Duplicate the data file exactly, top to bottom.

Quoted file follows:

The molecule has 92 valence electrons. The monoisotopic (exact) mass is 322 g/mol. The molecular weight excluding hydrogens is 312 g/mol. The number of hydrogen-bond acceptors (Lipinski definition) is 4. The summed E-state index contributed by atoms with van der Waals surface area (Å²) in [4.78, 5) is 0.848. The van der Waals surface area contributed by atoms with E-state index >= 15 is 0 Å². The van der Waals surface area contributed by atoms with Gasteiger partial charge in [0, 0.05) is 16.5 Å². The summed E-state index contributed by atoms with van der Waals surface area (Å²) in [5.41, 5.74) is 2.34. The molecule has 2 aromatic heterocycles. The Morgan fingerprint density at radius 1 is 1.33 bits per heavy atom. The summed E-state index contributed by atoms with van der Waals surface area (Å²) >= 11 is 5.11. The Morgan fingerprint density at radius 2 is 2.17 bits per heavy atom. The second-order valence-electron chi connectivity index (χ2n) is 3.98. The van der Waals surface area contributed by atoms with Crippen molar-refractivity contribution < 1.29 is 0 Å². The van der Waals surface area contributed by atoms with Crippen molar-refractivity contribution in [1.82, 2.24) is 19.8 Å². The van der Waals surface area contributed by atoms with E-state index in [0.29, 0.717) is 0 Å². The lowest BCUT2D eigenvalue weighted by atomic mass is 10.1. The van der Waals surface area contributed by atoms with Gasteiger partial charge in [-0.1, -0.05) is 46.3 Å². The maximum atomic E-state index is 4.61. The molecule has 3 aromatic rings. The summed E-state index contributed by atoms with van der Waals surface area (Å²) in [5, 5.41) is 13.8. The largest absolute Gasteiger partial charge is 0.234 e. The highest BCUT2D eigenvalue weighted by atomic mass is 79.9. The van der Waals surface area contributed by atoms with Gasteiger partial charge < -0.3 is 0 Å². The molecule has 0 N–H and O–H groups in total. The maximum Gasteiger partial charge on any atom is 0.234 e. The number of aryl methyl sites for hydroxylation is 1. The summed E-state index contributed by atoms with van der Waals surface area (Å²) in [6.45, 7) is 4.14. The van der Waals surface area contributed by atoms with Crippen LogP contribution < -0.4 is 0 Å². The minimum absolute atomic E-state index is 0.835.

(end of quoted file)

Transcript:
The molecule has 92 valence electrons. The monoisotopic (exact) mass is 322 g/mol. The molecular weight excluding hydrogens is 312 g/mol. The number of hydrogen-bond acceptors (Lipinski definition) is 4. The summed E-state index contributed by atoms with van der Waals surface area (Å²) in [4.78, 5) is 0.848. The van der Waals surface area contributed by atoms with E-state index >= 15 is 0 Å². The van der Waals surface area contributed by atoms with Gasteiger partial charge in [0, 0.05) is 16.5 Å². The summed E-state index contributed by atoms with van der Waals surface area (Å²) in [5.41, 5.74) is 2.34. The molecule has 2 aromatic heterocycles. The Morgan fingerprint density at radius 1 is 1.33 bits per heavy atom. The summed E-state index contributed by atoms with van der Waals surface area (Å²) >= 11 is 5.11. The Morgan fingerprint density at radius 2 is 2.17 bits per heavy atom. The second-order valence-electron chi connectivity index (χ2n) is 3.98. The van der Waals surface area contributed by atoms with Crippen molar-refractivity contribution < 1.29 is 0 Å². The van der Waals surface area contributed by atoms with Crippen molar-refractivity contribution in [1.82, 2.24) is 19.8 Å². The van der Waals surface area contributed by atoms with E-state index in [0.29, 0.717) is 0 Å². The lowest BCUT2D eigenvalue weighted by atomic mass is 10.1. The van der Waals surface area contributed by atoms with Gasteiger partial charge in [-0.1, -0.05) is 46.3 Å². The maximum atomic E-state index is 4.61. The molecule has 3 aromatic rings. The summed E-state index contributed by atoms with van der Waals surface area (Å²) in [5, 5.41) is 13.8. The largest absolute Gasteiger partial charge is 0.234 e. The highest BCUT2D eigenvalue weighted by atomic mass is 79.9. The van der Waals surface area contributed by atoms with Gasteiger partial charge < -0.3 is 0 Å². The molecule has 0 N–H and O–H groups in total. The maximum Gasteiger partial charge on any atom is 0.234 e. The number of aryl methyl sites for hydroxylation is 1. The summed E-state index contributed by atoms with van der Waals surface area (Å²) in [6.45, 7) is 4.14. The van der Waals surface area contributed by atoms with Crippen LogP contribution < -0.4 is 0 Å². The minimum absolute atomic E-state index is 0.835.